From here in my stereo room, in my day basement ten steps down from my entry hallway, much can seem perfect if I close my eyes and just listen. I’ve all my gear arranged in front of me, across the immaculate, midnight-blue Chinese carpet and against the acoustic-paneled wall opposite where I sit in my leather club chair—an acquisition from Pottery Barn during my middle-aged bachelor days. So much born of savings and sacrifice, but I hardly care, since the sound here is so gorgeous it lifts me out of things into a pure fabric of wonderment, adrift amidst all the sublime welter of notes. I start with piano music in the morning, Mozart or Beethoven concertos performed by the likes of Alfred Brendel or Claudio Arrau, their right-hand runs so liquidinous across the keyboard it’s as though a clear water of crystalline singing were running over a streambed of orchestral accompaniment. I glance at the gleaming enameling on my speakers, brows-high, piano-black towers that mirror the inset ceiling lights when I switch them on, and I begin to want to flutter my hands like seabirds barely aloft over a dance line of shorebreak waves and indulge myself in this rapturous sequestration with music all around me.
During the days, mostly all my own because of my university teaching job (I teach classes once or twice a week), I switch among genres all the time, playing fifties combo jazz when I tire of classical, classic blues-rock when I want to stir things up (Cream, Santana, or the Allman Brothers), or even an opera if I have two hours together before an errand or a duty calls me away. I don’t like interrupting the drama of an opera, its outsize grandiosity commanding a kind of narrowed attention, otherwise the spell of its fiction would collapse from the recognition of its absurdity. You live in its concocted, sauced-up emotions and situations as much as in its music, so you can’t just break a spell once it’s been cast. You have to give in to its supreme fiction, mad scenes, murders, and suicides, its love-on-a-tubercular-shoestring plot, or else it dies as egregious caricature compared to the sedate, suburban lives most of us lead.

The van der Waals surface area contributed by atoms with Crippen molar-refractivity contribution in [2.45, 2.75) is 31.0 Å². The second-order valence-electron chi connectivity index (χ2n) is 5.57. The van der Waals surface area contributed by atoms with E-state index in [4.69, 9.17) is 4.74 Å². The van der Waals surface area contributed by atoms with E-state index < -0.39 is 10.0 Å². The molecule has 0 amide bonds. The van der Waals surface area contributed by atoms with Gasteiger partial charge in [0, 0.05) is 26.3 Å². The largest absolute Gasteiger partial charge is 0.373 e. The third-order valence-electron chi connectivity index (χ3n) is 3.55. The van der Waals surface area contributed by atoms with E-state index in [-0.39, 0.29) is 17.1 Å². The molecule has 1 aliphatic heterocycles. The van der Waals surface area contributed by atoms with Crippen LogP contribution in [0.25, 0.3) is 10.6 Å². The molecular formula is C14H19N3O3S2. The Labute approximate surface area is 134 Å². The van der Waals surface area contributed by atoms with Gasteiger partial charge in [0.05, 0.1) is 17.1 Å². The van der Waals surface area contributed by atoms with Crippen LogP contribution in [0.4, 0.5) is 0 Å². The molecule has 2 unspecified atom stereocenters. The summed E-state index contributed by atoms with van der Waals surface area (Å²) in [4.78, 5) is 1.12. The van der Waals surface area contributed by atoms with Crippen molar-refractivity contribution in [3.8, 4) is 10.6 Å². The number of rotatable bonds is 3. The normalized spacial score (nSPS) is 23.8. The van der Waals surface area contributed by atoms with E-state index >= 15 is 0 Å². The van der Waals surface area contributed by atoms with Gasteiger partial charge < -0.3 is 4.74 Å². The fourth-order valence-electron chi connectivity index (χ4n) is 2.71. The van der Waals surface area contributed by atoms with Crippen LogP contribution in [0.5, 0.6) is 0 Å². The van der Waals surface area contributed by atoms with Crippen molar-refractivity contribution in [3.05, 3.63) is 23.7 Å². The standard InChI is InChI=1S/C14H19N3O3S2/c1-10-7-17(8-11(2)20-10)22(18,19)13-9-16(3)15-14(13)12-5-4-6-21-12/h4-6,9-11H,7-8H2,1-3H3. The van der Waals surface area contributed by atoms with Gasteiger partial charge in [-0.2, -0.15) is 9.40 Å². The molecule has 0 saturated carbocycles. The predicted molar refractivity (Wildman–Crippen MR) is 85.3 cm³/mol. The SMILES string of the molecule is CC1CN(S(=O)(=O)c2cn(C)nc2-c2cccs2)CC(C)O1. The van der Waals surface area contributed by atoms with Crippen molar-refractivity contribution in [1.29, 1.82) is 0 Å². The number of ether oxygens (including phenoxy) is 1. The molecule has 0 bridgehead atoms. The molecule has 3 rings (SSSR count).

My equipment has been painstakingly selected and then frequently changed over the years as I’ve evolved in the audio hobby. Fifteen years ago, I started out simply wanting a good CD player, then was captivated once I heard what it could do, and off I went down the rabbit hole into this new universe, just listening to music all the time, every day, all the day long. For two or three years, I spent way too much time browsing audio mags and the Internet, lusting after new and better equipment, auditioning and acquiring it, and then quickly moving on to something else. Now my gear list is a little exotic, and, I’m willing to say, it has gotten completely ridiculous. I’ve a German-made turntable, weighing forty-five pounds and sporting two tonearms for which I have numerous phono cartridges, both mono and stereo. I’ve a Japanese SACD player (with the appropriate brand name “Esoteric”) that weighs thirty-one pounds, has a sculpted frontal look, can play SACDs and also upsample Red Book CDs (a mere 16/44.1 kHz in resolution) through five additional PCM settings on up to DSD64. Got that? Through its USB inputs, it can even accept and convert digital files stored on an external hard drive and sent through a computer. It’s three years old, perhaps twice a lifetime in digital electronics, but it’s also very good, and I like it for its warmth and smoothness, especially with orchestral violins and operatic voices, which I’ve found the most challenging sounds for a digital source to reproduce well. Oh, I’ve an up-to-date Wi-Fi streaming device as well, Chinese-made in Beijing (bless the New World Order), that can capture digital signals transmitted wirelessly. The device has access to a half a universe’s worth of files stored in the cloud somewhere by Apple, Tidal, Qobuz, or Spot-the-Fly. So you can all relax. Despite my fondness for vinyl, I’ve not been left behind as things have shifted over to computer-and network-sourced audio. My tubed preamp and tubed stereo power amp, made by a sedulous boutique designer in Osaka, a quiet though intense man who named his company, quite cleverly, after the millennium-old pronunciation for the ideograms of his sixteenth-century name, morphing the familiar into the recondite, transforming Yamada into Zanden. His gear has vacuum tubes all over it. The myth is that sound gets increasingly better as technologies improve, and maybe so, but a lot of us in this hobby just don’t buy it. We’ve gone backward to old audio tubes no longer manufactured (we find them at estate sales and through commercial dealers who dig them up in military surplus dumps, warehouses in Eastern Europe, and from old collectors) and hand-wound electrical transformers, heavily lacquered wood-bodied phono cartridges, mono LPs from the fifties and sixties, and even to 78s from earlier than that. In a lovely, modern home amidst deciduous woods on Long Island near Dix Hills, where John Coltrane lived, I once heard brand-new, two-way speakers fashioned after old Western Electric movie-theater speakers from the 1930s. But my own speakers, I have to confess, derive from more recent German technologies and are fairly complicated affairs. I won’t go into it now, but take my word, there’s some meticulous engineering involved. They’re each as big as a human being, weighing 265 pounds apiece. And from them I get a sound that, as Sam Cooke used to say, sends me.